FIGS. 1A-B further illustrate indicator element 11 including a pointer 110 being formed as a terminating edge of element 11, and adjustment mechanism 15 being coupled to joining structure 13 for moving indicator element 11, with respect to device 100, in a direction approximately parallel to plane 2 without changing an orientation of pointer 110 as defined by an angle θ. According to the illustrated embodiment, angle θ of pointer 110 is predetermined according to an orientation necessary for a percutaneous needle to pass through a subcutaneous target T in order to gain access to an underlying site; according to an exemplary embodiment, for an application described below, in which the percutaneous needle must pass through a foramen of a boney structure, angle θ is between approximately 55 degrees and 65 degrees. With reference to FIGS. 1A-B, it should be appreciated that pointer 110 provides guidance for needle insertion without constraining the needle, so that needle handling on the part of a physician or clinician is not unduly restricted or hampered.
According to FIG. 1A, when plane 2 coincides with an epidermis of a body, and scanning device locates subcutaneous target T at a depth D1, indicator element 11 is moved, via adjustment mechanism 15, to locate a terminal end P of pointer 110 at a distance d1 from axis 4 (axis 4 coinciding with target T); distance d1 corresponds to an entry site E1 on the epidermis, to which pointer 110 points by virtue of angle θ, and which entry site E1 is located a distance x1 from axis 4, so that a trajectory of a needle (shown by a dashed line), inserted at E1 per angle θ, passes through target T at depth D1. According to FIG. 1B, when plane 2 coincides with an epidermis of a body, and scanning device locates subcutaneous target T at a depth D2, indicator element 11 is moved, via adjustment mechanism 15, to locate terminal end P of pointer 110 at another distance d2 from axis 4; distance d2 corresponds to another entry site E2 on the epidermis, to which pointer 110 points, and which entry site E2 is located a distance x2 from axis 4, so that a trajectory of a needle (shown by a dashed line), inserted at E2 per angle θ, passes through target T at depth D2. Adjustment mechanism 15 may be any type expanding and collapsing structure (one example being a telescoping structure) for moving indicator element 11, with respect to device 100, along a direction approximately parallel to plane 2, without changing angle θ of pointer 110; and, according to some preferred embodiments, adjustment mechanism 15 is calibrated to move indicator element 11, with respect to device 100, in predetermined increments, each increment corresponding to a different target depth.
With reference to FIGS. 1A-B, it should be appreciated that each of distances x1 and x2 is approximately equal to a tangent of (90°−θ) multiplied by a depth D1, D2, respectively, and that an offset O between terminal end P of pointer 110 and plane 2 is accounted for in the positioning of indicator element 11 at distances d1 and d2, such that pointer 110 points to entry sites E1 and E2 that are located at distances x1 and x2. As offset O decreases, for example, by enlarging indicator element 11 so that terminal end P of pointer 110 is moved closer to plane 2, distances d1 and d2 approach distances x1 and x2, respectively. According to alternate embodiments of the present invention, guide 10 is either shifted, with respect to device 100, toward plane 2, in its attachment thereto, or indicating element 11 is enlarged (for example, as shown with a dotted line in FIG. 1B), so that terminal end P of pointer 110 is approximately tangent with plane 2 (touching, or close to touching entry sites E1 and E2); for embodiments such as these, offset O is significantly reduced, and distances d1 and d2 become approximately equal to distances x1 and x2, respectively.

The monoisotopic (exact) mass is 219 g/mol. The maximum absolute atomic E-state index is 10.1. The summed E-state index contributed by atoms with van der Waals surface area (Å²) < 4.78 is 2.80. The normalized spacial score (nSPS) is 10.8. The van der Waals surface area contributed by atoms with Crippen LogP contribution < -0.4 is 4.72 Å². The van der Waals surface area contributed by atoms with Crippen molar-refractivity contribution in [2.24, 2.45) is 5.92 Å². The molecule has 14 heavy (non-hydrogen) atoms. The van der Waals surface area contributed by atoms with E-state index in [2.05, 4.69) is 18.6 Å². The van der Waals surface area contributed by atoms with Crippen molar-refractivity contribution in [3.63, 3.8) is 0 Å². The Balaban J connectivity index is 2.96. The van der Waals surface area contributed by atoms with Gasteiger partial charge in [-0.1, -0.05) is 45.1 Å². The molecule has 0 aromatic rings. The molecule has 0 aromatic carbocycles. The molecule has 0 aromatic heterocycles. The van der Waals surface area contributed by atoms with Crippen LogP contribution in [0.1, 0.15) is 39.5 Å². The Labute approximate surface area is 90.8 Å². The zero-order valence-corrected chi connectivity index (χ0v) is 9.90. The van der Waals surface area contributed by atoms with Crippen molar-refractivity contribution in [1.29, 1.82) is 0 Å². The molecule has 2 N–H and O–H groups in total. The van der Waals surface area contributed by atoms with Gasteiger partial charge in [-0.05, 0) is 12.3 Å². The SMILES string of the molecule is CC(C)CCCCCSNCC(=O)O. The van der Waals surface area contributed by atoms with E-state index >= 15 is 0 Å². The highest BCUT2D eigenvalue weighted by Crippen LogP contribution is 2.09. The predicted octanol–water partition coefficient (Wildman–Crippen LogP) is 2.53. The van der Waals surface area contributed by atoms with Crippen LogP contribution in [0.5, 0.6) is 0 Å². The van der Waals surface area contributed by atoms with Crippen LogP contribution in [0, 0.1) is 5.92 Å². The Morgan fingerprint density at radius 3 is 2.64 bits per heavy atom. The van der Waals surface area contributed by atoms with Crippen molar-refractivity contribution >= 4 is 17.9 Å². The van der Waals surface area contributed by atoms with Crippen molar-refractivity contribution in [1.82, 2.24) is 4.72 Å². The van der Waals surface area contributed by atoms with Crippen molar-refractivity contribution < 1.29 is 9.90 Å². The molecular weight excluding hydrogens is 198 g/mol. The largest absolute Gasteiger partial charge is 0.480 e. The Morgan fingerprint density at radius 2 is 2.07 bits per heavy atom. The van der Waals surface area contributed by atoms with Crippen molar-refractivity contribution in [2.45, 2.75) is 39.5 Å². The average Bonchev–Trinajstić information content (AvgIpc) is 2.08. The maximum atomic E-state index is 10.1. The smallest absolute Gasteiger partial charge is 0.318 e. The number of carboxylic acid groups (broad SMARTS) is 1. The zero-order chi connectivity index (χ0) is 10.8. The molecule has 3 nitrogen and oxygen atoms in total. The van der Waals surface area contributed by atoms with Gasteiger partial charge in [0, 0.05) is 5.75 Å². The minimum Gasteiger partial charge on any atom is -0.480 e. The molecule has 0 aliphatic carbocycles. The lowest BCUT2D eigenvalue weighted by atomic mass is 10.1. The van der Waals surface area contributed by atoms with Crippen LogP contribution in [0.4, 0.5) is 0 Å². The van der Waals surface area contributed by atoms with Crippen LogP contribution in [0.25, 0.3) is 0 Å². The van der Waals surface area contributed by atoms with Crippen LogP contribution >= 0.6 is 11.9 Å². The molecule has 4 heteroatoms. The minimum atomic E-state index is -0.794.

It should be noted that a depth of particular subcutaneous targets may not varying significantly, from body to body (patient to patient), such that needle guides, according to alternate embodiments of the present invention, need not include an adjustment mechanism, such as mechanism 15. FIG. 1C is a plan view of a kit 150 including a plurality of needle guides 151, 152, 153. FIG. 1C illustrates each needle guide 151, 152, and 153 having a fixed position, for corresponding terminal ends P1, P2, and P3 of pointers 110, which are defined by thicknesses t1, t2, t3, respectively. According to the illustrated embodiment, one of guides 151, 152 and 153 may be selected and attached to a scanning device, for example device 100, according to a depth of a target, either foreknown or measured via scanning device 100, that corresponds to the thickness of the selected guide. According to some preferred embodiments, each guide 151, 152, 153 is labeled to indicate a target depth corresponding to thickness t1, t2, t3, and labeled to direct an attachment thereof, via joining structure 13, in a proper position along sidewall 103 of device 100 so that each pointer 110 points to the needle entry site that corresponds to the depth indicated on the corresponding guide 151, 152, 153. Another embodiment of a “fixed” needle guide will be described below, in conjunction with FIG. 8.